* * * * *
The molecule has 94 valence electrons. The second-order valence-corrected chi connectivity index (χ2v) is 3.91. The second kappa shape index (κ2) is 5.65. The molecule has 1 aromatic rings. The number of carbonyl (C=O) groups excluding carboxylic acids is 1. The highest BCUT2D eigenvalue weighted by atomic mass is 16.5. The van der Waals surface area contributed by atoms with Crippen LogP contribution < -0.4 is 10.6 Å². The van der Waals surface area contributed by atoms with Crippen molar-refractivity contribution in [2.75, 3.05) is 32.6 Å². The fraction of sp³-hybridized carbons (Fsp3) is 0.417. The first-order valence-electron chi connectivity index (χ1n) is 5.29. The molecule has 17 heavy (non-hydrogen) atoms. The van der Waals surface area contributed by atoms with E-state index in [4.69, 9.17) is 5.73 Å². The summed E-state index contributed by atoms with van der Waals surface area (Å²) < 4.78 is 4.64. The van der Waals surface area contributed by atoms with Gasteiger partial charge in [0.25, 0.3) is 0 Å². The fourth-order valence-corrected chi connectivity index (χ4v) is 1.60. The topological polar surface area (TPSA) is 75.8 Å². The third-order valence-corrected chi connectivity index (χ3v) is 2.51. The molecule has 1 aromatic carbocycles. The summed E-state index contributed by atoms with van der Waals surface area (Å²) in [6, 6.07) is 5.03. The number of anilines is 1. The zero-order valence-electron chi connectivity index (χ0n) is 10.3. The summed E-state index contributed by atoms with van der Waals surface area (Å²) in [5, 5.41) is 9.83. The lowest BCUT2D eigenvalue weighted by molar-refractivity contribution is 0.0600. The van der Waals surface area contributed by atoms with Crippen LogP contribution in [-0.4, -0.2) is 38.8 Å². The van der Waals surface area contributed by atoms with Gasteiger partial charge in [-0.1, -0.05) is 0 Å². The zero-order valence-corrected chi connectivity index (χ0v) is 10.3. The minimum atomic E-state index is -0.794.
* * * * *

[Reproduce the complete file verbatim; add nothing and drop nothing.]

The molecule has 94 valence electrons. The second-order valence-corrected chi connectivity index (χ2v) is 3.91. The second kappa shape index (κ2) is 5.65. The molecule has 1 aromatic rings. The number of carbonyl (C=O) groups excluding carboxylic acids is 1. The highest BCUT2D eigenvalue weighted by atomic mass is 16.5. The van der Waals surface area contributed by atoms with Crippen LogP contribution < -0.4 is 10.6 Å². The van der Waals surface area contributed by atoms with Crippen molar-refractivity contribution in [2.75, 3.05) is 32.6 Å². The fraction of sp³-hybridized carbons (Fsp3) is 0.417. The first-order valence-electron chi connectivity index (χ1n) is 5.29. The molecule has 17 heavy (non-hydrogen) atoms. The van der Waals surface area contributed by atoms with E-state index in [4.69, 9.17) is 5.73 Å². The summed E-state index contributed by atoms with van der Waals surface area (Å²) < 4.78 is 4.64. The van der Waals surface area contributed by atoms with Gasteiger partial charge in [0.25, 0.3) is 0 Å². The fourth-order valence-corrected chi connectivity index (χ4v) is 1.60. The topological polar surface area (TPSA) is 75.8 Å². The third-order valence-corrected chi connectivity index (χ3v) is 2.51. The molecule has 1 aromatic carbocycles. The summed E-state index contributed by atoms with van der Waals surface area (Å²) in [6, 6.07) is 5.03. The number of anilines is 1. The zero-order valence-electron chi connectivity index (χ0n) is 10.3. The summed E-state index contributed by atoms with van der Waals surface area (Å²) in [5, 5.41) is 9.83. The lowest BCUT2D eigenvalue weighted by molar-refractivity contribution is 0.0600. The van der Waals surface area contributed by atoms with Crippen LogP contribution in [-0.4, -0.2) is 38.8 Å². The van der Waals surface area contributed by atoms with Gasteiger partial charge in [-0.1, -0.05) is 0 Å². The zero-order valence-corrected chi connectivity index (χ0v) is 10.3. The minimum atomic E-state index is -0.794.